How Do I Highlight My Experience On My Resume When It’s All Over the Place?

Anthony Roberts

Every job you’ve had has included about 25 mini jobs within them.  You’re a jack of all trades and master of none.  You’ve worn so many hats that you don’t remember what your hair looks like.

When applying for a new job or making a career change, many people struggle with what to highlight from their previous experience.  A lot of times this is because they’ve done so many different things that they don’t know what to actually focus on or what would be important to an employer.

Keep in mind that those “duties as assigned” on pretty much any job description are great opportunities in the long run. By summarizing them in the right way, you can show an employer how much more they’re getting by hiring you over someone else.

I’ve done a lot of stuff with stuff and don’t even remember half the stuff
This is a great time to mention why it’s important to keep your resume updated regularly.  You’d be surprised how quick a year goes by and how many different things you did in that year.  Maybe you joined a new committee at work, learned a new system, or completed a big project with quantifiable results that would be good to highlight.

Updating your resume on a consistent basis is a great way to make sure you aren’t forgetting things later when you go back to it.  As you gain experience and take on additional responsibilities at work, keeping up on them and adding them as you go allows you to pick out the important details while they are fresh in your mind.

The more you have to start with, the better off you are when picking out what you’ve gained from your experience.

I added all my stuff, so what do I do with it now?
In terms of a resume and what to highlight to an employer, you may want to come up with a professional summary or career highlights section for your resume.  If you’ve had a wide range of experience, you want to be able to highlight some of your key accomplishments.

An employer wants to know your successes.  If you can show them you were successful in a variety of jobs, then you are showing them that you are versatile and can take on many different challenges.

A summary can include things that would be beneficial to know right off the bat about you and what you’ve done such as management and training experience, areas of expertise, business and/or technical acumen, and any other skills or experience that tell them who you are.  This section then gives them a snapshot of you that will encourage them to read on.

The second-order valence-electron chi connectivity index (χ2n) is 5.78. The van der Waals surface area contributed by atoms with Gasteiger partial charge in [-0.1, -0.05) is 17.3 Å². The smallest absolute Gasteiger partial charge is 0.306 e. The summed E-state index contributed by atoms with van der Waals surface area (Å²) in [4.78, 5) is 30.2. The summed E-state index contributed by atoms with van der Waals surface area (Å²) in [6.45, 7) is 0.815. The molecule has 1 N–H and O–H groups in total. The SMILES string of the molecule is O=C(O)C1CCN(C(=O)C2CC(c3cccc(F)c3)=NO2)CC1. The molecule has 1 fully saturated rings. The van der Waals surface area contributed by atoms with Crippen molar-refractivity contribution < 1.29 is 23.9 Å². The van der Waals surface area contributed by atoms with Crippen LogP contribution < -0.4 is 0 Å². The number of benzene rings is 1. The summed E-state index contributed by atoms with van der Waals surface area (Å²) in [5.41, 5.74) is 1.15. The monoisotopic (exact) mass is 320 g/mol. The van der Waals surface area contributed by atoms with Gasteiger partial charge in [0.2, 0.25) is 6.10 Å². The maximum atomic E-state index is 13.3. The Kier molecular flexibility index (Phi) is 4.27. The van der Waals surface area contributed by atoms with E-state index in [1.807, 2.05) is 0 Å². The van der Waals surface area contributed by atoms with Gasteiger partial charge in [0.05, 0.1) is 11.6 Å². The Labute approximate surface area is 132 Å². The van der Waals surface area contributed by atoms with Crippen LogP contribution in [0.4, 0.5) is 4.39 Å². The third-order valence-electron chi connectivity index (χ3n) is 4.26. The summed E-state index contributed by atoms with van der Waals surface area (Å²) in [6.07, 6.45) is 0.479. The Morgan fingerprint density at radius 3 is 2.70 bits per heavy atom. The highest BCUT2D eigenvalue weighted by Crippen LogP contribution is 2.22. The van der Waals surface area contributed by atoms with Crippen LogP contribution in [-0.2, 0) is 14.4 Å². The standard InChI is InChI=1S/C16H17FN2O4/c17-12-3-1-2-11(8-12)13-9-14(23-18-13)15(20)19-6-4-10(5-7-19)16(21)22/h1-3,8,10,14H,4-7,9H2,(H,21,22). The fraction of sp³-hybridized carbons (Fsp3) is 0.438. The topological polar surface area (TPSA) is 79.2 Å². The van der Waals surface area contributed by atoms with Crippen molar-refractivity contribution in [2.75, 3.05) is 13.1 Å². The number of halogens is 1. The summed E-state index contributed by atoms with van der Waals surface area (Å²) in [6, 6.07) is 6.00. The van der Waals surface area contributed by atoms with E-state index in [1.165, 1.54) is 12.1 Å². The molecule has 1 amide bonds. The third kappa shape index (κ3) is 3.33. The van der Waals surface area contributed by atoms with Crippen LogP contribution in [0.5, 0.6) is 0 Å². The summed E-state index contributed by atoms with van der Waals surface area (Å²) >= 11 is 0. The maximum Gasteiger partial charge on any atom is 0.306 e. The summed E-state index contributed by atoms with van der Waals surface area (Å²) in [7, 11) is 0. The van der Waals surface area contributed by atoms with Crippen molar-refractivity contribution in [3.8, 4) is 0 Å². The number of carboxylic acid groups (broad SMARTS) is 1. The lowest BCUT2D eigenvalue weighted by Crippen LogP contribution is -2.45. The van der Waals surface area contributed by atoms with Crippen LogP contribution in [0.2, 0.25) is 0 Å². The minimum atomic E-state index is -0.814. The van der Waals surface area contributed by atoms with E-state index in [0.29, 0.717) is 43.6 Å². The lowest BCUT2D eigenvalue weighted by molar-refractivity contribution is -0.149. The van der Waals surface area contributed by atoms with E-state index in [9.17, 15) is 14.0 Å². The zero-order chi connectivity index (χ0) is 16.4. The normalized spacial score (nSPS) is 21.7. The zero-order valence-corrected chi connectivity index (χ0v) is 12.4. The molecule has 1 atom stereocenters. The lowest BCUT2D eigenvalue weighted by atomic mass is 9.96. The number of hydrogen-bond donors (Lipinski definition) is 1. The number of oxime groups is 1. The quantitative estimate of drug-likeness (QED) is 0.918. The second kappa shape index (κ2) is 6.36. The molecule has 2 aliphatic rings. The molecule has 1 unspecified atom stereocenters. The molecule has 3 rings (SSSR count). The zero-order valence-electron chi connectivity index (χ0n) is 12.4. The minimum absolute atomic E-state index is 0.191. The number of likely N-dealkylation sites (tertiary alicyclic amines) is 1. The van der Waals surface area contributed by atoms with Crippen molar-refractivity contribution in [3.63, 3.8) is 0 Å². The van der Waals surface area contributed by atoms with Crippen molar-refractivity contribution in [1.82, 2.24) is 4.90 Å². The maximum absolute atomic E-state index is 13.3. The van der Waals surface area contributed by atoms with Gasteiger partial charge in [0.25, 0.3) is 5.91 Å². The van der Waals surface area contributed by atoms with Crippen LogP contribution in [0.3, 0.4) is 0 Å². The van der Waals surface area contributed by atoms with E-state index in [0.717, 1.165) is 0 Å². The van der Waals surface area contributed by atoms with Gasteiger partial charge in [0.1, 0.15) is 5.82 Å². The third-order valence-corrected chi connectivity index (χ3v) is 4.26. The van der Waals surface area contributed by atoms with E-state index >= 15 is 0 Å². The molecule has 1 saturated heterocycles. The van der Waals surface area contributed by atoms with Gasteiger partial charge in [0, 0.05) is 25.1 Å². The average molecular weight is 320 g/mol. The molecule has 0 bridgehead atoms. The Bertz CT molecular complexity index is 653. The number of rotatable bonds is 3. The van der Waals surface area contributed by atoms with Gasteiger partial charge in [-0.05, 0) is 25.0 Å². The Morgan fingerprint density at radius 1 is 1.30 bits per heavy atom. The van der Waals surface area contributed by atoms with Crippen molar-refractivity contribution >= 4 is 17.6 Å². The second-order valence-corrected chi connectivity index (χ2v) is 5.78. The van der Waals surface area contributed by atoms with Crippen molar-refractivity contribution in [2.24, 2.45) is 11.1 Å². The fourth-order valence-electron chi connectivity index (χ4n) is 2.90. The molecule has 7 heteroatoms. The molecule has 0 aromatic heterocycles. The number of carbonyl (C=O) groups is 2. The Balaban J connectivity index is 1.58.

It’s also important to have a good knowledge base about the company and position you are applying to so you can understand what’s important to them to know initially.  Let them know right away that you are a match for their requirements, and then you can wow them with everything else you’ve done.

How much other stuff should I tell them on my resume?
After getting the summary together and polished, the rest of your work experience will include a few bullet points for each job highlighting some of your key contributions and achievements.  You don’t need to tell them every single detail about your previous jobs, but you want to highlight your successes and what you gained from each position.

So, you’ve done 25 mini jobs at every job you’ve had, tell them what the most important ones were at each.  Tell them the things you did that highlight how you built relationships, led a team, communicated effectively, achieved high end results on a project, went above and beyond what was asked of you.

Is that it?  What about everything else I’ve done that isn’t on my resume?
If you have a strong summary and quality bullet points for your work history that highlight accomplishments, you have what an employer wants to see.  Don’t worry about the fact that you can’t fit everything you’ve ever done on your resume.

Most people could fill an entire page describing one job if they really wanted to and thought about everything they’ve ever done there.  You want to give the employer your highlights and background in order to have them invite you for an interview.

The resume is for the most important things you bring to the company, and the interview is for you to tell them more of your story.  Just remember to really focus on what is most relevant to that employer’s needs.

Your resume content should be tailored to the employer so they don’t have to look through it hunting for the information they need.  The easier you make it for them, the better your chances are for talking to them in person at an interview.

About The Author

Anthony Roberts

Anthony is a freelance career coach with a combined 14 years of experience in management, recruiting, and career coaching. Along with a degree in Communications, he has expertise in resume and cover letter development, professional interview skills and etiquette, as well as job search and networking assistance. His passion is helping others appropriately convey what they can offer a potential employer to make them stand out.

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